FACE OFF: Man VS Machine

17/05/2016

Truck Driver Shortage
A mounting driver shortage is forcing trucking industry to look for solutions. One of them is self-driving trucks.

Solving the truck driver shortage: More drivers VS Self-driving trucks

Over the past several years, waves of truck drivers have been retiring or finding new jobs, but the industry has had significant issues finding their replacements.

There are now tens of thousands of jobs waiting to be filled, with some speculation that the number could rise above 100,000 in Canada and the U.S. within the next 5-10 years.

In response to this problem, many have advocated various methods to attract new drivers to fill the positions, and feel that increasing the workforce is the best solution.

Others, however, have been working on developing self-driving truck technology and argue that the automated vehicles represent the future of the industry.

Once the technology is properly tested and deemed safe, advocates claim, the only remaining obstacle will be the need to reform laws to allow vast fleets of self-driving trucks to cross regional and national borders.

Here’s what leaders on each side of the issue have to say.  Will man or machine solve the driver shortage dilemma?

Which approach will be better for more people?

More truck drivers: Scott Santens of Medium reminded readers of the wider economic impact of truck drivers on the American economy.

He notes that the American Trucking Association claims that there are currently 3.5 million truck drivers across the U.S. and that the industry also employs an additional 5.2 million people who don’t drive trucks, a total of 8.7 million employees.

He continues:

“We can’t stop there though, because the incomes received by these 8.2 million people create the jobs of others. Those 3.5 million truck drivers driving all over the country stop regularly to eat, drink, rest, and sleep. Entire businesses have been built around serving their wants and needs. Restaurants and motels are just two examples. So now we’re talking about millions more whose employment depends on the employment of truck drivers. But we still can’t even stop there.

Those working in these restaurants and motels along truck-driving routes are also consumers within their own local economies. Think about what a server spends her paycheck and tips on in her own community, and what a motel maid spends from her earnings into the same community. That spending creates other paychecks in turn. So now we’re not only talking about millions more who depend on those who depend on truck drivers, but we’re also talking about entire small town communities full of people who depend on all of the above in more rural areas. With any amount of reduced consumer spending, these local economies will shrink.”

If all of these drivers were eventually replaced by self-driving truck technology, the effects on the job market and the wider economy could be potentially catastrophic.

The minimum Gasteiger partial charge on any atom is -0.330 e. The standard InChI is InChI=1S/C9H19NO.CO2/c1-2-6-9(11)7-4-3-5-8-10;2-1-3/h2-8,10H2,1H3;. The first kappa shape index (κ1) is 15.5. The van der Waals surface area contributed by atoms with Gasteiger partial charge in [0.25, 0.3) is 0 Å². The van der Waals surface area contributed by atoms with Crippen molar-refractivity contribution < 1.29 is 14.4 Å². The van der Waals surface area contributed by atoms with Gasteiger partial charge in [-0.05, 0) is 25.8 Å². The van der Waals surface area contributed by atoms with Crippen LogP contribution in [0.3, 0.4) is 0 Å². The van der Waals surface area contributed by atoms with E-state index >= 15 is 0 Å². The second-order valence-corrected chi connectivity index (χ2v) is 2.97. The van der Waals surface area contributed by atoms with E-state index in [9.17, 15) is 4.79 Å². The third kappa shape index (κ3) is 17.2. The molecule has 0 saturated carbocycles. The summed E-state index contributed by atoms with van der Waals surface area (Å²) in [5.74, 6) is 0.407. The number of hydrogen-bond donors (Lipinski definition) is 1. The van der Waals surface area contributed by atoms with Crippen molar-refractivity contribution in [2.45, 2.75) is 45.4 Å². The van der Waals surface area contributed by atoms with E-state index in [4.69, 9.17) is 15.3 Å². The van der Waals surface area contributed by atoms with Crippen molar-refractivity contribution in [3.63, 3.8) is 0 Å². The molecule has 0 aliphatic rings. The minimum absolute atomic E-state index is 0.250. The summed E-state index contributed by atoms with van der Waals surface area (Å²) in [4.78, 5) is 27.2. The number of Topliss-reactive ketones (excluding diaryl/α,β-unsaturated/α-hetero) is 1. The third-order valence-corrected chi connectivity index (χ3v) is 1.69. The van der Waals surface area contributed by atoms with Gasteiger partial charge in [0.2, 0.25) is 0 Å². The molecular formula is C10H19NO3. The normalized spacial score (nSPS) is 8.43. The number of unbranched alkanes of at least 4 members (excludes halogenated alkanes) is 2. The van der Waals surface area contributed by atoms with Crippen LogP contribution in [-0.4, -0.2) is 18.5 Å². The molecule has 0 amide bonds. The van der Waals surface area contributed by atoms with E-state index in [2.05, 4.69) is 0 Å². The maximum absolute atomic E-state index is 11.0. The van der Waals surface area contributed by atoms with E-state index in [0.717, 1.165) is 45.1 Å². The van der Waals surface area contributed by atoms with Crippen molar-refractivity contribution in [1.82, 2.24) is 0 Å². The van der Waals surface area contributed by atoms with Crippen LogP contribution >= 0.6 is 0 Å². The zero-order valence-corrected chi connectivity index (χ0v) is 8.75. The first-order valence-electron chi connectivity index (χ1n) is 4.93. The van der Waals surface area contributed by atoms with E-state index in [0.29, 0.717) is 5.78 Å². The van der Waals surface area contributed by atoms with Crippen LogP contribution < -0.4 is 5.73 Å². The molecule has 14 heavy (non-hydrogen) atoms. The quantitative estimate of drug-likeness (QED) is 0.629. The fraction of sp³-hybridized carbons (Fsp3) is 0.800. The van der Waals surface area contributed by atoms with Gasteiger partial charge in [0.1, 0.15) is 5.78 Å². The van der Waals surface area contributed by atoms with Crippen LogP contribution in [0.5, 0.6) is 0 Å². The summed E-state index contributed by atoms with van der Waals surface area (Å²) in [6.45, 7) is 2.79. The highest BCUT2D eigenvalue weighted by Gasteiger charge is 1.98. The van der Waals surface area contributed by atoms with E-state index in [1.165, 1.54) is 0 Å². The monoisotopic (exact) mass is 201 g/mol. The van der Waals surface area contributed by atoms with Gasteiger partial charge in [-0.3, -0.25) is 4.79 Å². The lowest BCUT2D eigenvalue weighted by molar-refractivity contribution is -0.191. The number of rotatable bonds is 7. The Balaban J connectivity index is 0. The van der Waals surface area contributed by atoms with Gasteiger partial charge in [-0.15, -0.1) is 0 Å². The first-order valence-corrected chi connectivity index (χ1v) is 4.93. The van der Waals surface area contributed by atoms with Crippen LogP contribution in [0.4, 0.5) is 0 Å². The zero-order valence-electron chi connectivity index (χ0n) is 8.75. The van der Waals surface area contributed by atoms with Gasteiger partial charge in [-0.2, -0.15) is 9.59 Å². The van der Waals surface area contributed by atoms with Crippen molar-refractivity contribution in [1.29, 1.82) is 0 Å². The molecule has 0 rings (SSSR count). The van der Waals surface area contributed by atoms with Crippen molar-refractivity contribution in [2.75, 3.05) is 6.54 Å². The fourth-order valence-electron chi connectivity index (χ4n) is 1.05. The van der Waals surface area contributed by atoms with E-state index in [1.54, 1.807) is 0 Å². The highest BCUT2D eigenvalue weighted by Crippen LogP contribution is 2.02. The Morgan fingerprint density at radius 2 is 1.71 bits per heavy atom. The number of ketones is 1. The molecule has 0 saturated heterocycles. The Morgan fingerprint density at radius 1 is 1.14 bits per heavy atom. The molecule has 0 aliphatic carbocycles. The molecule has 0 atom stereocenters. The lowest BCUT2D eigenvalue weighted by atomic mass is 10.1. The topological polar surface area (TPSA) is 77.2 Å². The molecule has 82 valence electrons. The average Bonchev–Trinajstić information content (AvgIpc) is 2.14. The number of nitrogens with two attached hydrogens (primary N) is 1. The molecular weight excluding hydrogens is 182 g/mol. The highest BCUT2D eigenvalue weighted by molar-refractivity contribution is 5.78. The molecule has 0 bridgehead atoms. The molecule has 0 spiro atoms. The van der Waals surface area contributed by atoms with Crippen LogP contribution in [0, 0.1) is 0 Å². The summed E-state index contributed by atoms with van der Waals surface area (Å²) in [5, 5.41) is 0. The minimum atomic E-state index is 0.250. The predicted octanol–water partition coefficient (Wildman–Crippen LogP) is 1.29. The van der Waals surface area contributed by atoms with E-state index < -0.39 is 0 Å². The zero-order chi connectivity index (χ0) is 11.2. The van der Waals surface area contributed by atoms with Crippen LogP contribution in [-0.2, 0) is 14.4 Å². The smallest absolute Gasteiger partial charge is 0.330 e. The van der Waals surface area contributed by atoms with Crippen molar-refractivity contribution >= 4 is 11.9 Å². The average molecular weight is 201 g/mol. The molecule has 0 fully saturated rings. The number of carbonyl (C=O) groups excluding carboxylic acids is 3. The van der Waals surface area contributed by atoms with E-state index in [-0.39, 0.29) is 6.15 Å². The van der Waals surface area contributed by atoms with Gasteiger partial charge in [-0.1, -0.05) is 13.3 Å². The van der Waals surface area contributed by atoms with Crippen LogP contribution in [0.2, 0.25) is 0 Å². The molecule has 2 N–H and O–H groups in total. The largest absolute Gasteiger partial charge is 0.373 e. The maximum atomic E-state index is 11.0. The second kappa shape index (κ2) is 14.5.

Automated trucking: CNBC noted in 2014 that there were an average of 11 crashes involving trucks each day in the United States, resulting in approximately 4,000 deaths and 100,000 injuries each year. Ninety percent of these crashes were caused by driver error.

While passenger car fatalities dropped by 1.74 percent from 2009-2012, they were up 18 percent in the same time period in crashes involving trucks.

The report concludes that long hours and demanding schedules, combined with the driver shortage, are causing truck drivers to work harder than ever. This is leading to over-exhaustion and likely exacerbating  the upward trend in accidents.

A 2015 report by the CDC added that of those, approximately 700 of the deaths and 26,000 injuries per year were sustained by truck drivers themselves.

More than 1 in 3 of the deaths or injuries was, in part, the result of a truck driver electing not to wear their seatbelt. Truck and bus crashes combined also cost the U.S. economy nearly $100 billion in 2012.

In comparison, proponents are arguing that the introduction of early levels of automation and self-driving technology will give drivers more relaxation time on the road, thus improving their energy levels, reducing overwork and drastically decreasing the number of accidents.

Early tests of self-driving trucks have not yet resulted in any accidents, therefore deployment of such vehicles could further reduce fatalities and injuries from crashes.

Finally, self-driving or semi-autonomous trucks are estimated to reduce fuel consumption by at least 5%, reducing the environmental impact of the industry.

Which is easier to implement: hiring more drivers or using automated trucks?

More truck drivers: While the first steps towards mass production models and fully automated trucks are underway, it will likely be several years or even decades before fully automated trucks are widely available, legal, affordable and commonplace on our roads.

Hiring more truck drivers is therefore the only possible solution to the problem, and will remain the easier option by far for many years to come.